Belgium spent €6.2 billion to cushion energy bills in 2022

Mitigating the impact of high energy bills cost Belgium's federal government ​ €6.2 billion in 2022, De Standaard reports based on figures from the country's Court of Audit. The bulk of that amount is revenue the government missed out on by reducing VAT on electricity and gas.

According to the Court of Audit, the Belgian federal government lost more than 1.6 billion euros in tax revenue by reducing VAT on energy prices from 21 to 6 per cent. The audit agency does indicate that this number may be overestimated, as it does not sufficiently consider reduced consumption.

The second most expensive measure was the social energy tariff that around a million Belgian households are entitled to, De Standaard writes. The reduced energy rate for lower-income families cost the country's government €1.26 billion in 2022. The third most expensive measure was the so-called basic energy package, which provides an energy discount of just under €200 a month for most Belgians.

Belgium offset some of that spending by levying contributions from the energy sector, although revenue proved relatively low compared to costs. A surplus profit tax on energy and a contribution from the nuclear and oil industries provided €611.7 million in revenue, leaving a total energy support deficit of over €5.5 billion.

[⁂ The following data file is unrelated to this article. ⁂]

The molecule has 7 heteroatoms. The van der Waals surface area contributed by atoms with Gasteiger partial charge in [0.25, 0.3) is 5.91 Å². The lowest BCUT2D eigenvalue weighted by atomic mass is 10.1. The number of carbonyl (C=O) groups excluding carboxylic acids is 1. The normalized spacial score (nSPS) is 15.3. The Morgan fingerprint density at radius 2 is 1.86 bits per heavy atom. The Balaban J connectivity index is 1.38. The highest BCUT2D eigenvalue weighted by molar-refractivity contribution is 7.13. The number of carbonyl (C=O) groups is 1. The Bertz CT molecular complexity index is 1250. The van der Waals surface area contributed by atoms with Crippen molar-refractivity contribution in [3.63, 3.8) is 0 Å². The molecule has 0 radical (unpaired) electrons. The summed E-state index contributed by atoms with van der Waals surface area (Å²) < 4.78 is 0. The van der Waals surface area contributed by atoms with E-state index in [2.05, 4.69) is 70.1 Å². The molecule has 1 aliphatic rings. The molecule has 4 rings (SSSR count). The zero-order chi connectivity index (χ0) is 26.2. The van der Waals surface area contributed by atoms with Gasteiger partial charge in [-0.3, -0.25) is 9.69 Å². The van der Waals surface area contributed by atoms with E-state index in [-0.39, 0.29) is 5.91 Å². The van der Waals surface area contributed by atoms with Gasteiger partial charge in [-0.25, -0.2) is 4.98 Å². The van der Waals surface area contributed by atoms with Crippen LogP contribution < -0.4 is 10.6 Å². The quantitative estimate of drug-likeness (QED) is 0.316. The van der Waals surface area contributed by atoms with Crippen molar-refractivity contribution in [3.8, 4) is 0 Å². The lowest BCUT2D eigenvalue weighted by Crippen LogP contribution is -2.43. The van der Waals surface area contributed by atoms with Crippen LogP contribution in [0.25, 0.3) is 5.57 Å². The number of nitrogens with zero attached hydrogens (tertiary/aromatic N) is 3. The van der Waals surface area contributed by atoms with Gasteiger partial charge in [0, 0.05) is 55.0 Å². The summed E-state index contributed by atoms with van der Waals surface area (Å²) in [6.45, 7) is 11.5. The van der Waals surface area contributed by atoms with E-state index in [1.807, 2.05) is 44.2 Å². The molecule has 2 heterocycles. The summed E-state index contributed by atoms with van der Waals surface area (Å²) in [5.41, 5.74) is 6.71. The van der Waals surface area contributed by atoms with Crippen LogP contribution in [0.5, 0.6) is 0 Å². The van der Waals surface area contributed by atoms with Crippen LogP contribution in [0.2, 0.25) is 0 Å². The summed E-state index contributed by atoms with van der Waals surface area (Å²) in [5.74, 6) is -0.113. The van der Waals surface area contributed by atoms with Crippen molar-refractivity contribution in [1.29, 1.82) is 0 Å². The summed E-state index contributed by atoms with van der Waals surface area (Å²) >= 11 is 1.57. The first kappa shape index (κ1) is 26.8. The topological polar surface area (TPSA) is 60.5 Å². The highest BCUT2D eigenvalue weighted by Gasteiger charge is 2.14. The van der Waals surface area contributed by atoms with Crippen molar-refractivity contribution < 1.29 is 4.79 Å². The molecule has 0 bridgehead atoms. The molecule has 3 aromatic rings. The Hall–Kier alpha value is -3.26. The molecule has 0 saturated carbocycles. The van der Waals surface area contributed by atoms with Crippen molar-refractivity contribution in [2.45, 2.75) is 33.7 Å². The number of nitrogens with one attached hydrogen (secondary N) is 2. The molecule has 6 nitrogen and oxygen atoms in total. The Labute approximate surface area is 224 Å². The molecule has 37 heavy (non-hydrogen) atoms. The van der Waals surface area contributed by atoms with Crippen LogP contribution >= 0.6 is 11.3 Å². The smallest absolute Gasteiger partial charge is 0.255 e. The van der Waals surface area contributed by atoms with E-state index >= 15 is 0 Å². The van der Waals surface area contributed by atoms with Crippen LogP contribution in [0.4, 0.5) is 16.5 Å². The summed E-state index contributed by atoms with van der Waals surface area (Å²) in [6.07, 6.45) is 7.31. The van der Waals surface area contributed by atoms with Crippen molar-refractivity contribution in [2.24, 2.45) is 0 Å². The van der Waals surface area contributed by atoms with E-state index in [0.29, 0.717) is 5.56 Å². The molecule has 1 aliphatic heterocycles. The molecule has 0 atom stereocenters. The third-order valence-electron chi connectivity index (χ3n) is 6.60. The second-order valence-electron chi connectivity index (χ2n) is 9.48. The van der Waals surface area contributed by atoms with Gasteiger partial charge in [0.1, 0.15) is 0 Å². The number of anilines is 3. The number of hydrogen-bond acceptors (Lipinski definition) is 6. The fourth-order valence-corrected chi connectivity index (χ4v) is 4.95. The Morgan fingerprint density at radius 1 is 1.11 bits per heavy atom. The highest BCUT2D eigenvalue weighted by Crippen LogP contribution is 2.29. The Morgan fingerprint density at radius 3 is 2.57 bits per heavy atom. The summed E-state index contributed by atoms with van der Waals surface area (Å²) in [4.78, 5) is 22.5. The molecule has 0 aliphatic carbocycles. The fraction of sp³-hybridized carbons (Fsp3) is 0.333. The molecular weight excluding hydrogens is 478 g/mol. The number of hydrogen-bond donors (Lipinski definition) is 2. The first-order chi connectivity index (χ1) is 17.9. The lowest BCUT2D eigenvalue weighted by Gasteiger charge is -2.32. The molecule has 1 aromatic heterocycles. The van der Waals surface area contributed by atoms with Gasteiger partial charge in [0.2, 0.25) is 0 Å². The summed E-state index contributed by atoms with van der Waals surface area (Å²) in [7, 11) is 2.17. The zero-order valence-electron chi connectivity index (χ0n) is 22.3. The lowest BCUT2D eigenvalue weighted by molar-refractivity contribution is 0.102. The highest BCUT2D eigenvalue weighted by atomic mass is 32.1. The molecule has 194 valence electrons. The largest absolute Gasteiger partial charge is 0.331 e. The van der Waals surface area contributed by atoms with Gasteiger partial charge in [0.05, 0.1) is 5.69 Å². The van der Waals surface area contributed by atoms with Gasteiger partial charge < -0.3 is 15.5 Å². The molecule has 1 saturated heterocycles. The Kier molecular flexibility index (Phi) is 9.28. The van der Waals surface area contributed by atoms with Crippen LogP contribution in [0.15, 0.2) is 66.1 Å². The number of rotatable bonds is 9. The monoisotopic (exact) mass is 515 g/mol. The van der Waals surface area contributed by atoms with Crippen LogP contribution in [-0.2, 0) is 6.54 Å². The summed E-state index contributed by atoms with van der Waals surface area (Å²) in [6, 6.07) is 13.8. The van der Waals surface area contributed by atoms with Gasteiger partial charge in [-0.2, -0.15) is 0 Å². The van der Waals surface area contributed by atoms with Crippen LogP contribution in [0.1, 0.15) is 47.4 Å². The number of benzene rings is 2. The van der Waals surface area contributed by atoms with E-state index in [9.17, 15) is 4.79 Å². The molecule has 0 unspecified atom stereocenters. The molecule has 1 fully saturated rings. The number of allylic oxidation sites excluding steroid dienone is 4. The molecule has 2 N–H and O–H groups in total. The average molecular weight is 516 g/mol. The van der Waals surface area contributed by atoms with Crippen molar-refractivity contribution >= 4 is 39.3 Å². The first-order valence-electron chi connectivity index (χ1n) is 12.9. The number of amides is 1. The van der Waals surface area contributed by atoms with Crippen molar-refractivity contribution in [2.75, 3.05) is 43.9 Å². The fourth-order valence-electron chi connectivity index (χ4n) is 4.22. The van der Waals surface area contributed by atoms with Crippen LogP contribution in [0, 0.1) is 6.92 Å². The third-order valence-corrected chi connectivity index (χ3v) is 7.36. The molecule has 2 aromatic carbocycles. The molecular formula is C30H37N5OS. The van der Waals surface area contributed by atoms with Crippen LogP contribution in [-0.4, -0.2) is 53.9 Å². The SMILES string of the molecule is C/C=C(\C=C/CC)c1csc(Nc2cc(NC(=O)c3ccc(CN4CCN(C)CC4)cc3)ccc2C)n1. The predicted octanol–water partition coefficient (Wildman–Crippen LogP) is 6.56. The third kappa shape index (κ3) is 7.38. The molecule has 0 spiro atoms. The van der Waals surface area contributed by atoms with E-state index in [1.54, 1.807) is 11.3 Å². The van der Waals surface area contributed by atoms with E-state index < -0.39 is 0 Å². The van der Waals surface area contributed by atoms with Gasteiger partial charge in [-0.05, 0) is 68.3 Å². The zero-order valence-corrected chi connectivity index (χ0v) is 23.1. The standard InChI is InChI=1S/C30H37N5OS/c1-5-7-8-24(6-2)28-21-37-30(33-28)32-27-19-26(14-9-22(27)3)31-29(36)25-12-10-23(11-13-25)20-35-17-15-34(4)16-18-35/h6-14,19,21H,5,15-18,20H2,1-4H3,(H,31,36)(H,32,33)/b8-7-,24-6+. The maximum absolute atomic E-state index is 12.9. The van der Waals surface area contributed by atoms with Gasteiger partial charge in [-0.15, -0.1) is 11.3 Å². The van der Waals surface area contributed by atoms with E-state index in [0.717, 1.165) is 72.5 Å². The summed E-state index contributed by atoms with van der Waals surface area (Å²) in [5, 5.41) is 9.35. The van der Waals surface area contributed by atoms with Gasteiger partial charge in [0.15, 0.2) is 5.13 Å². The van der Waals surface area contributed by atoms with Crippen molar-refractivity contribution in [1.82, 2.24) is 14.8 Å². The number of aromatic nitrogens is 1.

In 2023, the Court of Audit projects a much lower net cost for energy measures of €1.5 billion, but it is not at all certain whether the cost will actually be that much lower. Much depends on whether the surplus profit tax on energy will legally hold up and whether certain measures will be extended beyond March 2023.




Get updates in your mailbox

By clicking "Subscribe" I confirm I have read and agree to the Privacy Policy.


Belga News Agency delivers dependable, rapid and high-quality information 24 hours a day, 7 days a week, from Belgium and abroad to all Belgian media. The information covers all sectors, from politics, economics and finance to social affairs, sports and culture, not to mention entertainment and lifestyle.

Every day, our journalists and press photographers produce hundreds of photos and news stories, dozens of online information items, plus audio and video bulletins, all in both national languages. Since the end of March 2022 English has been added as a language.

For public institutions, businesses and various organisations that need reliable information, Belga News Agency also offers a comprehensive range of corporate services to meet all their communication needs.


Arduinkaai 29 1000 Brussels